• I parented just like the woman who wrote the book suggested they do in France.  For the most part my kids were fairly well behaved BUT they did have the occasional temper tantrum in a grocery store..especially when they were tired.  If people gave me a dirty look, I replied “hey you only have to deal with her for 10 minutes, I have to live with her…”  Most were understanding…toddlers have problems with impulse control – it is the nature of the beast.
      I do absolutely agree that parents in Canada rarely correct their childrens’ rude behavior.  Then they wonder why no one including themselves want to spend any time with the “little angels”.
      Those of us who are saying the book is common sense are maybe mis-stating the facts….the book is sensible….sense just isn’t all that common it seems.

  4. My sister, a Canadian, lives in Paris and is married to a lovely Frenchman. They have 2 children, ages 3 and 5 and I would say that this article / book is bang on about the “French way” of parenting. My sister and I have discussed this a lot and there certainly is a “french way” of doing things. For those who don’t think so, talk to a French parent!  It is one reason (among many) why old European cultures are different from North American – where we are such a melange of cultures – their cultural norms are older and more fixed.

  5. My mother brought us up the same way. I come from India!

  6. It is because they say HON HON HON all the time 

  7. While the Poitevins, Bretanges, Walloons, Occitans, Saintongeais, Gallos, Catalans, Burgundians, Corsicans, Alsatians, Bigordans, Picards and Arpitans are indeed far far finer parents than anything the insipid, worrywart anglophones can boast; never ever ever leave a child alone with a Champenois.
    They’ll sell the children to the Gypsies and blow the money on truffles before you can say “Ma chèvre est malade”.

  8. Don’t know what all the fuss is about!  Before the world went mad, this is how most children were brought up.  Babies weren’t picked up at the first cry, didn’t sleep in their parents beds; children were taught to be polite to adults, to entertain themselves, there was no snacking between meals… I could go on!

  9. I think that North Americans can take a lesson from this article.  All I seem to see lately are children misbehaving.  Something to worry about?  Definitely!  I think we have gone too far with letting the child do as he wishes – there is no discipline anymore.

  10. Nice beret, Pam.

    So does this mean the kids there will grow up not to throw temper tantrums over pension reform?

  11. As Republicans Americans, the right wing English in Canada should hate the title and the message of this article. 

  12. Excellent

  13. Having lived in France and even spent part of my time there taking care of a little boy after school (teaching him English, helping with homework etc.) I can also say that many of the well-to-do have some sort of a jeune-fille-au-pair or after-school help.  This means the kids have had a chance to play, have a snack (le goûter), do their homework, maybe even be cleaned up and ready for bed before the parents are home and preparing supper.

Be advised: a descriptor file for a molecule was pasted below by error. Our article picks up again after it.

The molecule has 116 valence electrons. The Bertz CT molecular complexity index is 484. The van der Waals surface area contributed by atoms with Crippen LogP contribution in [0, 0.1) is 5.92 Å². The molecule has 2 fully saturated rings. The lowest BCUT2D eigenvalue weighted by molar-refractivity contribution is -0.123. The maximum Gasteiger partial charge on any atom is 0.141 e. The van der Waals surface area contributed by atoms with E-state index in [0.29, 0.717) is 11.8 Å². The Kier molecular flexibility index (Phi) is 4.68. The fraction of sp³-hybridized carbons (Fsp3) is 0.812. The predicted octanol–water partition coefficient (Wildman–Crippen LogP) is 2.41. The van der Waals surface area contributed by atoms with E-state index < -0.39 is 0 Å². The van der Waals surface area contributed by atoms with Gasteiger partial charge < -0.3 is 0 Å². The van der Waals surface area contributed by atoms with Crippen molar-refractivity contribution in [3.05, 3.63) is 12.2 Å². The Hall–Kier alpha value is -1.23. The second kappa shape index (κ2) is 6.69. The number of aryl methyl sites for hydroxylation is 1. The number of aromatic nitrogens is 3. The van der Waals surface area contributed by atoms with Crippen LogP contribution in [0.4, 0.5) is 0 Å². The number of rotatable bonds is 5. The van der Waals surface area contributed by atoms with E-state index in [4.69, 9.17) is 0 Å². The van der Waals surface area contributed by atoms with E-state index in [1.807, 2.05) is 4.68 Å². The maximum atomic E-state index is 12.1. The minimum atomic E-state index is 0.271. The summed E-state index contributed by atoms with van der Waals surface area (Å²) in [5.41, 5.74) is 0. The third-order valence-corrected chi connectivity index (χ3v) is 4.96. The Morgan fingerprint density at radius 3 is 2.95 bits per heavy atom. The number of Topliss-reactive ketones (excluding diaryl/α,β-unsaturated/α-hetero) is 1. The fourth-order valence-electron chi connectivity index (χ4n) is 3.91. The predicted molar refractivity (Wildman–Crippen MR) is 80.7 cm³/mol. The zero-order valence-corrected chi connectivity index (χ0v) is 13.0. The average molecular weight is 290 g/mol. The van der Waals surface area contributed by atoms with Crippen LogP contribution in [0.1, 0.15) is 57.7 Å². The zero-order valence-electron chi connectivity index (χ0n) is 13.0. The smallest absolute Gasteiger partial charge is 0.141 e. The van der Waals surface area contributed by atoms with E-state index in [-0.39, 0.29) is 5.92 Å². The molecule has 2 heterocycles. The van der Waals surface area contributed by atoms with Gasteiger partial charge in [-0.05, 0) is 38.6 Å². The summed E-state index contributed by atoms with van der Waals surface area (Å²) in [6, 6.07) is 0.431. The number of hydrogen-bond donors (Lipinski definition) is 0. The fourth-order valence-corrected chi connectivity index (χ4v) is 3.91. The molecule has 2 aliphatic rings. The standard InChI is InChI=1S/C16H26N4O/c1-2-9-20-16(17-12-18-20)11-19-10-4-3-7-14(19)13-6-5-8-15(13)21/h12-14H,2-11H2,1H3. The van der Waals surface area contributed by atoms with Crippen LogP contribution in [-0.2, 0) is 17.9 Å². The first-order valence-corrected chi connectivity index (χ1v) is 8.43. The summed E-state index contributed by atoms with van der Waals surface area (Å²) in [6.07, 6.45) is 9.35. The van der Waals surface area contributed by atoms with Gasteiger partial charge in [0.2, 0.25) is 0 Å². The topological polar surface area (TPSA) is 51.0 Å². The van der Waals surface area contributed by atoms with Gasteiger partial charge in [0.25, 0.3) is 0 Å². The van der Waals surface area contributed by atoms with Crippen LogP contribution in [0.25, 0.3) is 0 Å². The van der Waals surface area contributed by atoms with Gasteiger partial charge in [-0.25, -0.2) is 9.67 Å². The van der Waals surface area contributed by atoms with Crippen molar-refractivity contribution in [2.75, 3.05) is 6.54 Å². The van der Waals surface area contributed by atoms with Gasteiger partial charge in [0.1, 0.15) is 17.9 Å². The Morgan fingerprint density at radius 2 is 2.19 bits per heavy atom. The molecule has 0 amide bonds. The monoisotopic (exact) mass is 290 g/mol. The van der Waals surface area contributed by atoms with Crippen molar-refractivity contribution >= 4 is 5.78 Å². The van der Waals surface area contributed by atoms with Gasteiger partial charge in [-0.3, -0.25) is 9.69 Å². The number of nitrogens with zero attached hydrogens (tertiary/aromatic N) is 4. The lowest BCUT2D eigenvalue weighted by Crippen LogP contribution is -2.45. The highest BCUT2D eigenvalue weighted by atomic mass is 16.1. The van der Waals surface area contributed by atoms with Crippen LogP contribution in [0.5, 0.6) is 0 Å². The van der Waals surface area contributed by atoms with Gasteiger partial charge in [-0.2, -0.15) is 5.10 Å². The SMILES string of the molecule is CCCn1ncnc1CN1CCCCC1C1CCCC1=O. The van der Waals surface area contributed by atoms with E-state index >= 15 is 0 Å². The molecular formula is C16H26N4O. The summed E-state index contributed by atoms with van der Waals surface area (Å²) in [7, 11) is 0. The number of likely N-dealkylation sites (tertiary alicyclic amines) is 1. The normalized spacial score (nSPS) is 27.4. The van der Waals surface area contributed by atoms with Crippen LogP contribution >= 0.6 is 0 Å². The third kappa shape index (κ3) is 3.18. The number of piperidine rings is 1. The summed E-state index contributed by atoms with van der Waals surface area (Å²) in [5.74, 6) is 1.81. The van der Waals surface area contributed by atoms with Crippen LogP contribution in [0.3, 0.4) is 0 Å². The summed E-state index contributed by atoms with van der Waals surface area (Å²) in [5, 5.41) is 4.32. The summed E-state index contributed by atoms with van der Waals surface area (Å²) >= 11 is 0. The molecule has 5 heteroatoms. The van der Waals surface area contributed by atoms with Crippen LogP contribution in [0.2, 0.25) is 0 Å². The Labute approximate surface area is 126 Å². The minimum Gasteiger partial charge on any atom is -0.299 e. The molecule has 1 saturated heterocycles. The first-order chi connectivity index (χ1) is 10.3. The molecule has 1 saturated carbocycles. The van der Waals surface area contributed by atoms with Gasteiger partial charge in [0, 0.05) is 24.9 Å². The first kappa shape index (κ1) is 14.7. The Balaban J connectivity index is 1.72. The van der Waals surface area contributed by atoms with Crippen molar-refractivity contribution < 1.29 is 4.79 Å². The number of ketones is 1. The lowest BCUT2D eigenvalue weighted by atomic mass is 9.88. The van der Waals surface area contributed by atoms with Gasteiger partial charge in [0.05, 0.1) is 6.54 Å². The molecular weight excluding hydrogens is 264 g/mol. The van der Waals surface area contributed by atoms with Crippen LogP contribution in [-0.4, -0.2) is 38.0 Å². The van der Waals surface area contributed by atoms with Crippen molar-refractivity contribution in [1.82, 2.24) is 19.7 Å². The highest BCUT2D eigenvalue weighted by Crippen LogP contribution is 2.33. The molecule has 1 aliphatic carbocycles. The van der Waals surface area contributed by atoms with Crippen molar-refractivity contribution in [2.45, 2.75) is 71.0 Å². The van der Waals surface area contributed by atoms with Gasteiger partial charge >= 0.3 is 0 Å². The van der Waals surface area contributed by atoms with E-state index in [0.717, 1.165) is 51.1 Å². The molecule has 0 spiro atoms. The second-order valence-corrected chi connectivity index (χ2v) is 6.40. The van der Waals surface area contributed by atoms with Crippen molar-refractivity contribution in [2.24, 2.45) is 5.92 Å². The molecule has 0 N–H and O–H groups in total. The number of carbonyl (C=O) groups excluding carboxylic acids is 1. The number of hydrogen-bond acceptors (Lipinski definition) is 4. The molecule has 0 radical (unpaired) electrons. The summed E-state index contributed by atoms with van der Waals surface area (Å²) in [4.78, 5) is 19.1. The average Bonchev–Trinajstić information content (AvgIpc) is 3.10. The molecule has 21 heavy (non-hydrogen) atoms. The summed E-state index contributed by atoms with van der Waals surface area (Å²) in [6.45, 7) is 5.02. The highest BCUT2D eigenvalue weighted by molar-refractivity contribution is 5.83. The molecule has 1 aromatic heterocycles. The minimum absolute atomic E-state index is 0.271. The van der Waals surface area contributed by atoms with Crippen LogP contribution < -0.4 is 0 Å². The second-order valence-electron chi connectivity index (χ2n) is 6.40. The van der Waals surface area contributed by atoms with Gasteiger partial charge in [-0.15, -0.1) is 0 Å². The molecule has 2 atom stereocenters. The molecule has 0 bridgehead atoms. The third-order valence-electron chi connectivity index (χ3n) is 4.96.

That certainly helps with the parenting.

    I would also say that in a lot of ways French children don’t get to be kids in our North American sense of the term.  Many times they are dressed more like minature adults than like children (I refer to ~5-11 years of age.).

    And as Ms. Druckerman points out, children are sent to either the colonie de vacences, or, I would note, also to relatives who live in the country for a fair bit of time in the summer.  This also relieves French parents of having to worry about how petit Jean or petite Marie is behaving.

    Not to mention the fact that the husbands are having affairs so they are much more relaxed when they get home then coming home straight from the office … ;-) LOL.

    • These husbands having affairs and being more relaxed…what about the mothers????

      • Not to mention…don’t kids drink wine at a young age….

        • True.  Usually watered down until they are teenagers but they are allowed some from time to time.

      • They’re happy to have a husband who does come home and is not all irritated and tense from the day at the office.

        •  Or happy they come home later

  14. Sheesh…I have to rethink this whole parenting thing…if I was having this whole threesome thing with a Brad Pitt look alike and my kids were drinking wine at age 12, I am certain the parenting thing would have gone much smoother….except perhaps my 12 year old would have been jealous over my involvement with Brad Pitt….gee that does interfere with my Thelma and Louise fantasy somewhat….

  15. Re this line:  It’s also common for French parents to send six-year-old children off during the summer to a colonie de vacance.

    What are the rates of child molestation in France just by the way?

  16. I think people are missing a point – it may not be French vs other types of parenting but more that some French parents still act like parents not BFFs to their children. I was brought up pretty much as she’s describing, in Canada in the 60s and 70s. But I certainly do know young parents who make a huge deal out of their kid passing the salt – “Ooooooooo, thank you sweetheart! That was so nice of you to pass the salt to mommy!” I’ve had phones answered by kids who are just downright rude and have not been taught any social skills or respect for adults. It exists. And, been to France, met some very nice kids. Just anecdotal but there you are.

  17. Yes, as an ex-elementary school secretary for 3 decades, the behaviour of many of our children has become appalling   ……. conversations on the student phone, which was right in front of my desk, told the story over and over of how we have ruined our children; the rude and utterly demanding way in which they spoke to their parents would SHOCK you!  Well, maybe not all of you, as some have likely been on the receiving end of some of the verbal abuse.

  18. I think that a lot of parents here in Vancouver have taken the concept of  ‘stranger danger’ way too far.  I am often confronted with a genuinely scared little face when I say hello or I am totally ignored which in my books is rude.     

  19. The French are very polite, at least twice to the Germans.